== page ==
By Pat Frock, Fitness Writer
A warm-up is an essential part of your exercise program. The increases in body temperature, heart rate and other metabolic processes improve the speed of your nerve impulses. You should do a general body warm-up, a body part specific warm up and an exercise specific warm up. All three types of warm up’s have their own distinct roles and benefits.
A warm up helps you to get maximum results from your workout. Many people are in such a rush to begin their exercise routine that they either “forget” to warm-up or make excuses that it doesn’t matter really matter. Nothing could be further from the truth. The warm up provides the body with a necessary period of adjustment from the resting state to the active exercising state. Done properly, it can improve your performance while reducing the chances of injury.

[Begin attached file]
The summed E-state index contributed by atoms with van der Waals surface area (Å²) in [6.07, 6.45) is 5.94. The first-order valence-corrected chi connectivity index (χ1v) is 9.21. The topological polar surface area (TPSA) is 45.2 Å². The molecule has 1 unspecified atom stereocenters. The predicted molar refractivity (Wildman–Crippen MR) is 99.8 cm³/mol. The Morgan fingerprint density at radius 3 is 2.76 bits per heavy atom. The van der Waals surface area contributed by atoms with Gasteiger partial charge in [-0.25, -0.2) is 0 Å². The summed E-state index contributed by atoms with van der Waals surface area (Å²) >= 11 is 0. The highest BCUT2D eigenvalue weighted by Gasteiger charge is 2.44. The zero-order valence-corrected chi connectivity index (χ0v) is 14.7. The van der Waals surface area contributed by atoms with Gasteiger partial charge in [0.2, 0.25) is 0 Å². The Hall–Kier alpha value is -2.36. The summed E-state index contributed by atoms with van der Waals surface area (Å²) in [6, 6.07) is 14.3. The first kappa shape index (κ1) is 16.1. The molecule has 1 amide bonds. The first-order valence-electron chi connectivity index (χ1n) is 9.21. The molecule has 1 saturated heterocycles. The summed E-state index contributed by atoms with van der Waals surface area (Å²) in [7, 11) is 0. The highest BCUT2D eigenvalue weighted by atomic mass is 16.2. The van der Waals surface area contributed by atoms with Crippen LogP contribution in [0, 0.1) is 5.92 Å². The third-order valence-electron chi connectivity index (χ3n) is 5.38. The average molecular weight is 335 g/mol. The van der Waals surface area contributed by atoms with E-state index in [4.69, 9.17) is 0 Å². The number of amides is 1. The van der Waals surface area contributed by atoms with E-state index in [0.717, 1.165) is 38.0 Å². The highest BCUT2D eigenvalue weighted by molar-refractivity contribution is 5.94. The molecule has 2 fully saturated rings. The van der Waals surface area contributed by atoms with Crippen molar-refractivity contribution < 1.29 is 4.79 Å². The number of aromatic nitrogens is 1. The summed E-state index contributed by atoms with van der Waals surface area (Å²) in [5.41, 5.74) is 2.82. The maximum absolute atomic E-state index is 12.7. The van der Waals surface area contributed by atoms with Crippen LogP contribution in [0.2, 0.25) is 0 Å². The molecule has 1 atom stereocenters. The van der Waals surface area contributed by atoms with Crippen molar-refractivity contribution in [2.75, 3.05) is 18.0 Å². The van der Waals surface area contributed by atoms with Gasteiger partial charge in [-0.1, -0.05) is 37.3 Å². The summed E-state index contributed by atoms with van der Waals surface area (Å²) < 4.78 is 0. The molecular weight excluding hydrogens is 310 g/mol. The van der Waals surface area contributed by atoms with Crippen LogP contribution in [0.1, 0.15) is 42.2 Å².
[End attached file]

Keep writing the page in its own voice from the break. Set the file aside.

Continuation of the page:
The temperature of the body increases, which improves the flow of blood through the muscles to be exercised. There is also an increase in the heart rate, which helps prepare the cardiovascular system for the work to come. Warm ups improve the speed at which nerve impulses travel through the body improving the efficiency of body movement. This allows the muscles to contract and relax with greater speed. A warm up also increases the rate of certain metabolic processes and facilitates the release of oxygen from the blood.
All of these physiological changes enhance the work capacity of the body. The ability of the muscles and connective tissues to stretch and extend themselves improves, while the viscosity (or resistance to movement) within in them decreases. Warming up readies your body for intense work and it gears up your mind to charge into the task at hand.
The general body warm up should be the first thing you do at the beginning of a training session. These five to ten minute periods of light exercise prepares the body for maximum performance and gives your mind the time it needs to focus on the coming workout, increasing your total efficiency and intensity.